Former Virginia governor Robert F. McDonnell (R) and his wife arrived at their first court appearance hand in hand — a public showing of unity in the face of federal corruption charges. When the former governor’s attorneys filed legal motions, his wife’s attorneys generally joined them, the two appearing to move in lockstep.

But Tuesday night, the couple asked a judge to order two separate trials, saying it would be unfair to have a single jury decide both cases.

Only then, they said, would Maureen McDonnell agree to testify — without fear of incriminating herself — that her husband was largely unaware of her dealings with the wealthy Richmond businessman at the center of the prosecutors’ case. And only then, they said, would Robert McDonnell be able to testify on his own behalf without his wife silencing him through marital privilege.

The move, legal experts say, is a clever legal strategy that could benefit both of them. With Maureen McDonnell’s help, Robert McDonnell might be able to cast himself as a husband in the dark, instead of a scheming politician who worked with his wife to help a wealthy benefactor.

And if her husband is cleared, Maureen McDonnell could argue that she was unable to lend any assistance to benefactors because she was not a public official. Jurors, legal experts said, may be sympathetic to a wife who wasn’t the one elected.

“The government has to take this seriously,” said Scott Fredericksen, a lawyer at the Foley & Lardner firm, who is not affiliated with the case. “If she’s not sitting there, I think it increases his chances of being able to portray the case as involving his wife, and not the governor. . . . Let’s say, if he wins, are they really going to want to go after the governor’s wife now?”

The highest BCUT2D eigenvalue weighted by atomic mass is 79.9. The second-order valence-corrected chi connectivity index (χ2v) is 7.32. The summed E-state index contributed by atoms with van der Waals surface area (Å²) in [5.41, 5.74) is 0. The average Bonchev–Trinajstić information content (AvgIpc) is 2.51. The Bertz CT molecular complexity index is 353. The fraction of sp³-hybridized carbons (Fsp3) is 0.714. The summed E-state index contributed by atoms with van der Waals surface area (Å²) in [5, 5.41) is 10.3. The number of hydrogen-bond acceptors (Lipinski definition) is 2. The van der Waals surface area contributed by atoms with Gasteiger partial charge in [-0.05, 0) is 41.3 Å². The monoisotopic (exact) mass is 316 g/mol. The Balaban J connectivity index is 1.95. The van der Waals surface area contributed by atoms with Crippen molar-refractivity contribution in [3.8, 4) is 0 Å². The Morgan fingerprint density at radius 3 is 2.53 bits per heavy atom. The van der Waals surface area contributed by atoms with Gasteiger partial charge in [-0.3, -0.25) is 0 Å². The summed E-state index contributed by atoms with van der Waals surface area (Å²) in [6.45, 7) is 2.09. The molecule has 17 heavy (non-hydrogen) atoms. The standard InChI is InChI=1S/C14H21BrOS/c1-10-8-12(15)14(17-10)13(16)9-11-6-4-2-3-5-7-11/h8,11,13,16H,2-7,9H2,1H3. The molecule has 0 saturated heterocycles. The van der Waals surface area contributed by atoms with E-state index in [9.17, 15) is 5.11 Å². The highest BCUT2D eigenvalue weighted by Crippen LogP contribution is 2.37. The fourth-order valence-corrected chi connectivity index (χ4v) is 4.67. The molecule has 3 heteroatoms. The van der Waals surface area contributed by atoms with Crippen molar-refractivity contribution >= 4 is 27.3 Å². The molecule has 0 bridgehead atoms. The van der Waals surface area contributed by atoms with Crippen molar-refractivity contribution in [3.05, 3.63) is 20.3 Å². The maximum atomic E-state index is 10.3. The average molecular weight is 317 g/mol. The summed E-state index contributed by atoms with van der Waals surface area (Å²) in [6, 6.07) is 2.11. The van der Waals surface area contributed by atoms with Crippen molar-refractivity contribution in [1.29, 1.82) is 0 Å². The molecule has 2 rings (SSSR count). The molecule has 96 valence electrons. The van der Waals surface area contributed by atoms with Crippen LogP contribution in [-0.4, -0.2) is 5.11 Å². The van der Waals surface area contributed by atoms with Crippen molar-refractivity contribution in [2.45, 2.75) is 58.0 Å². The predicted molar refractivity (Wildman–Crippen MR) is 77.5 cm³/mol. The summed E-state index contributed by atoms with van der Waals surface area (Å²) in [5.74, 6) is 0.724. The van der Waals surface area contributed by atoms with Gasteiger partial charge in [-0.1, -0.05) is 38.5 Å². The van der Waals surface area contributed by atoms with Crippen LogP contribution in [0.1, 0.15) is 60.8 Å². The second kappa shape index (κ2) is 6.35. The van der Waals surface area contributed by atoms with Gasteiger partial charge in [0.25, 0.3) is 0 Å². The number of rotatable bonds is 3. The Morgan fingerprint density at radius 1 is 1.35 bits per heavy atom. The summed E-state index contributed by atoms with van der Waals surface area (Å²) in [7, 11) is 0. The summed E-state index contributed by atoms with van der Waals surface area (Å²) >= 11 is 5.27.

To be sure, arguing that Robert McDonnell knew little about his wife’s conduct is not a silver bullet for the defense. Prosecutors have alleged the former governor benefited in many ways directly from the largesse of Richmond businessman Jonnie R. Williams Sr. in exchange for McDonnell’s lending the prestige of the governor’s office to him and Star Scientific, the company he used to run.

While prosecutors have alleged in a 14-count indictment that Williams filled Maureen McDonnell’s closet with designer clothes, they also have said that Robert McDonnell and his sons ran up the bill on Williams’s tab at a Virginia golf course. And prosecutors have alleged that the former governor talked to Williams personally about a loan for a struggling rental property in Virginia Beach.

In exchange, prosecutors have alleged, Robert McDonnell hosted a product launch for Star’s dietary supplement, Anatabloc; promoted it at public events; arranged meetings between Williams and senior state health officials; and worked with his wife to encourage state researchers to consider conducting trials of the product.

Robert McDonnell and his attorneys have long insisted that the former governor was not completely aware of his wife’s dealings with Williams, and Maureen McDonnell told prosecutors last summer that she felt responsible for the couple’s relationship with the businessman.